‘Cruel Summer’ (Undertow #0.5) by K. R. Conway

*This review will contain spoilers!*

First things first I need to say a massive thank you to Wicked Whale Publishing for accepting my request to review this book on NetGalley, and to NetGalley for the service that they provide.

When I requested this book on NetGalley, I didn’t realise it was a prequel to K. R. Conway’s Undertow series; I thought it was a standalone with an extremely intriguing cover and a unique and compelling synopsis, so I requested it. I found out it was a prequel when I went to start it, so I looked up the first book in the Undertow series, and the synopsis didn’t grab me, so I questioned whether or not I really wanted to read this book. 
In fact, I questioned until this morning, when I decided to start it… And then finished it in one sitting. 
‘Cruel Summer’ tells the story of Ana and Kian (who I’m guessing are minor characters in the Undertow series) and how they met. I was expecting to struggle with this book and I was extremely apprehensive, but I was grabbed from the word go, which is where we meet Kian driving along the road with the dead drug dealer in the trunk of his car. YEAH. That’s what I thought; it’s unexpected, question provoking and damn gripping. When Kian’s car breaks down, the guy who stumbles across him lets him know that his friend is a mechanic and that she will come and have a look at it for him, to which Kian scoffs “A girl? Your mechanic is a chick?”. This automatically annoys Ana, who hears him from the other end of the phone, and their relationship jump starts on the wrong foot – or at least it does for Ana, but Kian has strong feelings for her from the moment he sees her.
However, their characters are both so deep that they are developing throughout the entire novel: it’s not a case of insta-love that grates and irritates. Ana is a strong and independent teenager who finds it hard to trust people due to her alcoholic and abusive father, only having one friend in the form of MJ. Despite the fact that she’s strong, kicking Kian to the curb at multiple times when his ego gets too big for him, she also really loves her father, painting a picture of the abuse victim who constantly believes her abuser can get better. It really is heart-wrenching stuff, seeing Ana get her hopes built up and crashed down around her multiple times, like the waves that she rides when she surfs every day to help relieve her emotions. Instead of the victim being written in a condescending way, constantly questioning why they stay and making their escape route completely obvious, Ana’s character is written in such a way that you really do empathise with her decision to try to help her father – you can’t see any other way around the situation, because you can tell that her father does love her, or at least he did once upon a time. As well as Ana being a victim of abuse, she’s also partially psychic – partially meaning that she can’t read minds but she can read emotions – which adds yet another layer to an extremely multi-dimensional character.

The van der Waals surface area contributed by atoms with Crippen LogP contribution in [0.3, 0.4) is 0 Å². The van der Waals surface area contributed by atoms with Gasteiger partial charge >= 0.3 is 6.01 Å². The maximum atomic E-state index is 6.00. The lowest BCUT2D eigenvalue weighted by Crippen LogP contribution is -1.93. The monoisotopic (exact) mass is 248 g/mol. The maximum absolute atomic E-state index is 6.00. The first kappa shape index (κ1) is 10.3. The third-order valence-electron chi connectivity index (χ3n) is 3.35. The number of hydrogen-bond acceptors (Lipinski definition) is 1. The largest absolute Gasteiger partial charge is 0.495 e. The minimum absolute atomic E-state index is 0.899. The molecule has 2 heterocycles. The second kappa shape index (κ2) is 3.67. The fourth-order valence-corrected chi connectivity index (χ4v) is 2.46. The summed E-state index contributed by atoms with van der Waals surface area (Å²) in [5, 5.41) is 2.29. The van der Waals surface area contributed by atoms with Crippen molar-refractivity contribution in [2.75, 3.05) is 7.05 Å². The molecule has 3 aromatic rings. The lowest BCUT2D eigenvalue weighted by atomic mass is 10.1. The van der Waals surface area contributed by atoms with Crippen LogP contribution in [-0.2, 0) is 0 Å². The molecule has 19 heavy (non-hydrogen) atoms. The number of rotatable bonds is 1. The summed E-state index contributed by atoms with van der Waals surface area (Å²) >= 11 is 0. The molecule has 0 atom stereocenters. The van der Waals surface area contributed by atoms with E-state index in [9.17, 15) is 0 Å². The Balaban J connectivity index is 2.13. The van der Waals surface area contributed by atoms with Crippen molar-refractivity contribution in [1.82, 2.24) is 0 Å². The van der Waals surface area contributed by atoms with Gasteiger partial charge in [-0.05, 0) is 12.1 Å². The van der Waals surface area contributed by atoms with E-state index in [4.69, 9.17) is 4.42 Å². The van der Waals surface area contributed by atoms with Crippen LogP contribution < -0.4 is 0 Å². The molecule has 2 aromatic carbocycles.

Meanwhile, Kian isn’t just any normal psychotic murderer – Kian is a Mortis. The Mortis are soul sharks, who live off of the energy that they can suck out of their victims: immortal, beautiful, dangerous creatures. Most Mortis feed solely off of humans, as their souls contain the most energy, but some can live off of animals. Kian is one hundred and eighty two years old, but he looks like a twenty year old, so it’s not too surprising when him and Ana begin falling for each other. 
I was worried about the romance aspect of this novel, because it does seem as though Kian develops strong, almost obsessive, feelings for Ana a bit too quickly, considering the fact that he’s had a hell of a lot of time to look for a woman. However, Ana’s feelings for him are written extremely realistically; she doesn’t want to trust him, but when he shows how much he cares for her he breaks her defenses down and she can’t help but fall for him.
I was so happy that it seemed that their relationship was going to work out, because every hurdle they came across, they faced together. At points I felt myself verging on rolling my eyes, like when Ana accepts the fact that Kian is a Mortis with hardly a blink of an eye, but she is such a strong character you can imagine that she would be able to make up her own mind about that kind of situation within a matter of minutes. However, with their separation at the end of the novel I was left shouting, desperate to know how their relationship ends up and what happens to them. 
K. R. Conway’s writing is very good at encapsulating realistic emotions, and I highly recommend this novel because, unlike some dual perspective novels in which the characters sound similar and it’s easy to get confused, both of the characters have extremely strong voices and personalities, making them very easy to fall in love with. If you’re looking to read this as a standalone I wouldn’t say that’s a good idea: for one, you won’t be able to resist reading the rest of the series, and for two there are a few things left open at the end of this book, events that I’m sure will be wrapped up in the main bulk of the series. I’ve definitely reconsidered my aversion to the ‘Undertow’ synopsis and I’m definitely going to look into reading it – it’s not something I would have attempted before, but because I really like K. R.’s writing I’m definitely going to pick it up as soon as I can.